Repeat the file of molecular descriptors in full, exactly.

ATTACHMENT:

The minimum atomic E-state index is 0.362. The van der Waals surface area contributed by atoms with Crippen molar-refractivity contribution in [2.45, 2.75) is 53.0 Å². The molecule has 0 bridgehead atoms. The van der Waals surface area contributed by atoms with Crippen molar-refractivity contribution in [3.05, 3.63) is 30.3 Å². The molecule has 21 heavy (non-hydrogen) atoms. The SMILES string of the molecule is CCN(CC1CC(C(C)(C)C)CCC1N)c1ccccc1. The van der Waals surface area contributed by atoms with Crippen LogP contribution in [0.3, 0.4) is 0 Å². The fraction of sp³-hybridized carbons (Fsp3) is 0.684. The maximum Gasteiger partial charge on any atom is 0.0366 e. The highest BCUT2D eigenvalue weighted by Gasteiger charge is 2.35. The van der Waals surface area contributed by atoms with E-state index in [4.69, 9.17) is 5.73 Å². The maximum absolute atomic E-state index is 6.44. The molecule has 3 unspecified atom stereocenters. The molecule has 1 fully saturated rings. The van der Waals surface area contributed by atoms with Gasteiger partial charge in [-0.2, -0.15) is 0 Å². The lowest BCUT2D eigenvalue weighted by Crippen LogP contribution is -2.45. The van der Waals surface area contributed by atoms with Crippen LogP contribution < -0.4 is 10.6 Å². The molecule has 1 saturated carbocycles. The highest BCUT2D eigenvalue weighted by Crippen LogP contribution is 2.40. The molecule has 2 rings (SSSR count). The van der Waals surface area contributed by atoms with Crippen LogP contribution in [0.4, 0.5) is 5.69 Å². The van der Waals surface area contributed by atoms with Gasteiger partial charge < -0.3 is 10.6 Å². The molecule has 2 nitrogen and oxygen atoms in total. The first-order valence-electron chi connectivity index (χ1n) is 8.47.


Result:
The minimum atomic E-state index is 0.362. The van der Waals surface area contributed by atoms with Crippen molar-refractivity contribution in [2.45, 2.75) is 53.0 Å². The molecule has 0 bridgehead atoms. The van der Waals surface area contributed by atoms with Crippen molar-refractivity contribution in [3.05, 3.63) is 30.3 Å². The molecule has 21 heavy (non-hydrogen) atoms. The SMILES string of the molecule is CCN(CC1CC(C(C)(C)C)CCC1N)c1ccccc1. The van der Waals surface area contributed by atoms with Crippen LogP contribution in [0.3, 0.4) is 0 Å². The fraction of sp³-hybridized carbons (Fsp3) is 0.684. The maximum Gasteiger partial charge on any atom is 0.0366 e. The highest BCUT2D eigenvalue weighted by Gasteiger charge is 2.35. The van der Waals surface area contributed by atoms with E-state index in [4.69, 9.17) is 5.73 Å². The maximum absolute atomic E-state index is 6.44. The molecule has 3 unspecified atom stereocenters. The molecule has 1 fully saturated rings. The van der Waals surface area contributed by atoms with Gasteiger partial charge in [-0.2, -0.15) is 0 Å². The lowest BCUT2D eigenvalue weighted by Crippen LogP contribution is -2.45. The van der Waals surface area contributed by atoms with Crippen LogP contribution < -0.4 is 10.6 Å². The molecule has 1 saturated carbocycles. The highest BCUT2D eigenvalue weighted by Crippen LogP contribution is 2.40. The molecule has 2 rings (SSSR count). The van der Waals surface area contributed by atoms with Crippen LogP contribution in [0.4, 0.5) is 5.69 Å². The van der Waals surface area contributed by atoms with Gasteiger partial charge < -0.3 is 10.6 Å². The molecule has 2 nitrogen and oxygen atoms in total. The first-order valence-electron chi connectivity index (χ1n) is 8.47.